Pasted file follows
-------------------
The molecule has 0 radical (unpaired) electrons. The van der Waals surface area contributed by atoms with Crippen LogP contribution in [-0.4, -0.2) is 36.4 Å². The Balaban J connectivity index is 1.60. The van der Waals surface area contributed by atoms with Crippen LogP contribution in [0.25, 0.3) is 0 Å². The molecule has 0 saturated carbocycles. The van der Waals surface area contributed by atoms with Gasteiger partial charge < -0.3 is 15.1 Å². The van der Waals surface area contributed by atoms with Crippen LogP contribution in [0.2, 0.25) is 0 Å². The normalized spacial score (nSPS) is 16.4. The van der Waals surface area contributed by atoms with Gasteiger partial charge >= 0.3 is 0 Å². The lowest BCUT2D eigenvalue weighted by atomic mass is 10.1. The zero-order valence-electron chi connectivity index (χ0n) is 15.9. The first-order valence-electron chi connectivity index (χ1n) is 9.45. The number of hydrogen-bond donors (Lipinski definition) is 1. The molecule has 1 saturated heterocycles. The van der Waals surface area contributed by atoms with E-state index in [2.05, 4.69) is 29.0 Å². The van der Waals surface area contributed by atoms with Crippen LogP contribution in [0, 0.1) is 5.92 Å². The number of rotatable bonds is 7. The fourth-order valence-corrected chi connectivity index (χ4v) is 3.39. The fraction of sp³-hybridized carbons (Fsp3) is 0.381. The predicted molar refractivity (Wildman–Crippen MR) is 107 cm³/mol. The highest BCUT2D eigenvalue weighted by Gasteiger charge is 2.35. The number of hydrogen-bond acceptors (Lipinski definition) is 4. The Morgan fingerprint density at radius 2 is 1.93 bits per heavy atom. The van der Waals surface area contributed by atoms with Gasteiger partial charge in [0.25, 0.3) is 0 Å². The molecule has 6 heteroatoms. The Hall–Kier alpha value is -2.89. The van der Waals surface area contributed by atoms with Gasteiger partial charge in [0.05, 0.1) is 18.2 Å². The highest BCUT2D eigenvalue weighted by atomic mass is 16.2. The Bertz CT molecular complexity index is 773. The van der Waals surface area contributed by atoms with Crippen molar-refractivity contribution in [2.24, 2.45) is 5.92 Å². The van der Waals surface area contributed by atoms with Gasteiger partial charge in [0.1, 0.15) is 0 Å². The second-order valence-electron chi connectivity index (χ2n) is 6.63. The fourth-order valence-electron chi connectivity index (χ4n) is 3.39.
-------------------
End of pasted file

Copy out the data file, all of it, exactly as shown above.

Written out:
The molecule has 0 radical (unpaired) electrons. The van der Waals surface area contributed by atoms with Crippen LogP contribution in [-0.4, -0.2) is 36.4 Å². The Balaban J connectivity index is 1.60. The van der Waals surface area contributed by atoms with Crippen LogP contribution in [0.25, 0.3) is 0 Å². The molecule has 0 saturated carbocycles. The van der Waals surface area contributed by atoms with Gasteiger partial charge < -0.3 is 15.1 Å². The van der Waals surface area contributed by atoms with Crippen LogP contribution in [0.2, 0.25) is 0 Å². The normalized spacial score (nSPS) is 16.4. The van der Waals surface area contributed by atoms with Gasteiger partial charge >= 0.3 is 0 Å². The lowest BCUT2D eigenvalue weighted by atomic mass is 10.1. The zero-order valence-electron chi connectivity index (χ0n) is 15.9. The first-order valence-electron chi connectivity index (χ1n) is 9.45. The number of hydrogen-bond donors (Lipinski definition) is 1. The molecule has 1 saturated heterocycles. The van der Waals surface area contributed by atoms with E-state index in [2.05, 4.69) is 29.0 Å². The van der Waals surface area contributed by atoms with Crippen LogP contribution in [0, 0.1) is 5.92 Å². The number of rotatable bonds is 7. The fourth-order valence-corrected chi connectivity index (χ4v) is 3.39. The fraction of sp³-hybridized carbons (Fsp3) is 0.381. The predicted molar refractivity (Wildman–Crippen MR) is 107 cm³/mol. The highest BCUT2D eigenvalue weighted by Gasteiger charge is 2.35. The number of hydrogen-bond acceptors (Lipinski definition) is 4. The Morgan fingerprint density at radius 2 is 1.93 bits per heavy atom. The van der Waals surface area contributed by atoms with Gasteiger partial charge in [0.25, 0.3) is 0 Å². The molecule has 6 heteroatoms. The Hall–Kier alpha value is -2.89. The van der Waals surface area contributed by atoms with Gasteiger partial charge in [0.05, 0.1) is 18.2 Å². The highest BCUT2D eigenvalue weighted by atomic mass is 16.2. The Bertz CT molecular complexity index is 773. The van der Waals surface area contributed by atoms with Crippen molar-refractivity contribution in [2.24, 2.45) is 5.92 Å². The van der Waals surface area contributed by atoms with Gasteiger partial charge in [0.1, 0.15) is 0 Å². The second-order valence-electron chi connectivity index (χ2n) is 6.63. The fourth-order valence-electron chi connectivity index (χ4n) is 3.39.